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A buckle man, or a string man?

October 6, 2009


Portrait of Pierre Sériziat, by Jacques-Louis David, 1795.

What will the well dressed gentleman will be wearing for Autumn? In Pimpernel’s enthusiastic research he chanced across a copy of the Boston Weekly Magazine from Saturday, Nov. 10, 1804. What a delight to find this publication carries information on the latest Parisian fashions!

The Parisian beaux wear nankeen breeches in half dress, and even at balls. Buckles are more the ton amidst the votaries of the light fantastic toe, but strings are more elegant for walking. The deepest nankeen color is the most fashionable; and therefore the petits maitres get their nankeen garments refreshed in a strong infusion of tea.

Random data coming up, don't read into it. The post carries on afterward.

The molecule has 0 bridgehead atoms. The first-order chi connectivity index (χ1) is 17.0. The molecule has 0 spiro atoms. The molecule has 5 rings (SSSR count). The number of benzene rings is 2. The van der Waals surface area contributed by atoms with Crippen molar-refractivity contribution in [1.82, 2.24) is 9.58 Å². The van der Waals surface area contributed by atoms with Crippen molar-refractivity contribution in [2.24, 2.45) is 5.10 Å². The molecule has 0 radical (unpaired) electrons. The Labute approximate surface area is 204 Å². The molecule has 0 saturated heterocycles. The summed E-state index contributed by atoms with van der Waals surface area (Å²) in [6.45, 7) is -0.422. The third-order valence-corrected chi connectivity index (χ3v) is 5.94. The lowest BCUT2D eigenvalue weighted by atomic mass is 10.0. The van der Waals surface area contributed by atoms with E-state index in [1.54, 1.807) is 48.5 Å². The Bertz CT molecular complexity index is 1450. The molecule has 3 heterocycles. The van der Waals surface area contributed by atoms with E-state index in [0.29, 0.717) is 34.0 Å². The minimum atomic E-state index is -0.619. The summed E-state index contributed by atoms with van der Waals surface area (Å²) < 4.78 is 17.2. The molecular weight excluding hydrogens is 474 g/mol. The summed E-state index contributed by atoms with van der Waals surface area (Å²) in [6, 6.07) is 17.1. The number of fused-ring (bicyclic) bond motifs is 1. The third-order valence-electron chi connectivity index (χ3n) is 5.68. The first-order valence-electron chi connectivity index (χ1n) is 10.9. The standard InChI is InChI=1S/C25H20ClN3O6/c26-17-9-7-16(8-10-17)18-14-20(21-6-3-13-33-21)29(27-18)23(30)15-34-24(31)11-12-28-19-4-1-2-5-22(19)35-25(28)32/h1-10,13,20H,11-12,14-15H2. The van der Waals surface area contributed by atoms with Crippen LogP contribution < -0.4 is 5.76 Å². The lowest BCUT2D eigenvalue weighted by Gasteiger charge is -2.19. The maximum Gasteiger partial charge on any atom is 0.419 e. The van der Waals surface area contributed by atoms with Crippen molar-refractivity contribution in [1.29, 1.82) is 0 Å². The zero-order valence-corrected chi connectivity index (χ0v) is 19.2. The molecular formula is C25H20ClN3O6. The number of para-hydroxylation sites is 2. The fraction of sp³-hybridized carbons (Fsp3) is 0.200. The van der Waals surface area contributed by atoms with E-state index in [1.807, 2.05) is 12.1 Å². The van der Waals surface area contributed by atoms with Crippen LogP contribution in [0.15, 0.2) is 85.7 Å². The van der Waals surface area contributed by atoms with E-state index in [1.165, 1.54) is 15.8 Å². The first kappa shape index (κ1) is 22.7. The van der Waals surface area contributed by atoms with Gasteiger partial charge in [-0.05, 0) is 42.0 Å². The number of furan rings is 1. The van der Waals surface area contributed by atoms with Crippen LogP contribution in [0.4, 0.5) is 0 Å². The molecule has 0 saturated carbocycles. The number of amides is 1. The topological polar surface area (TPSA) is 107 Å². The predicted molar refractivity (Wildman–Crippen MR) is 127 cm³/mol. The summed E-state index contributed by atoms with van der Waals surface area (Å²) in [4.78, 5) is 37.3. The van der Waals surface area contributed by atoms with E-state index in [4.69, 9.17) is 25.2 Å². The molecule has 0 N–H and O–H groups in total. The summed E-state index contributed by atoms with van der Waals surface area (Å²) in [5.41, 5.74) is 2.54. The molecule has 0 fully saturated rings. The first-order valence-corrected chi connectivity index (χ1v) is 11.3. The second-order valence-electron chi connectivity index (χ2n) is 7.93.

Pimpernel has never been a votary of tripping the light fantastic (it’s murder on the dance floor, apparently), but likes a good walk. That would presumably mean that strings at the knees of his breeches would suit, like that dashing Mr Seriziat in the portrait above. George Bryan Brummell, below, Pimpernel dimly suspects is more of a buckle man…

Pimpernel is particularly intrigued by rinsing one’s breeches in tea. Earl Grey, naturally, with a little milk and one sugar. (Pimpernel also wonders whether dousing himself in tea would work as a tanning agent….)


George “Beau” Brummell, watercolor by Richard Dighton (1805)

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2 Comments leave one →
  1. October 29, 2009 8:55 pm

    I posted a little passage about you on my blog, hopefully it will suffice! 🙂

    • badgerconsortium@googlemail.com permalink
      October 30, 2009 12:22 pm

      Thanks so much for mentioning us- we love your blog and your beautiful photographs!

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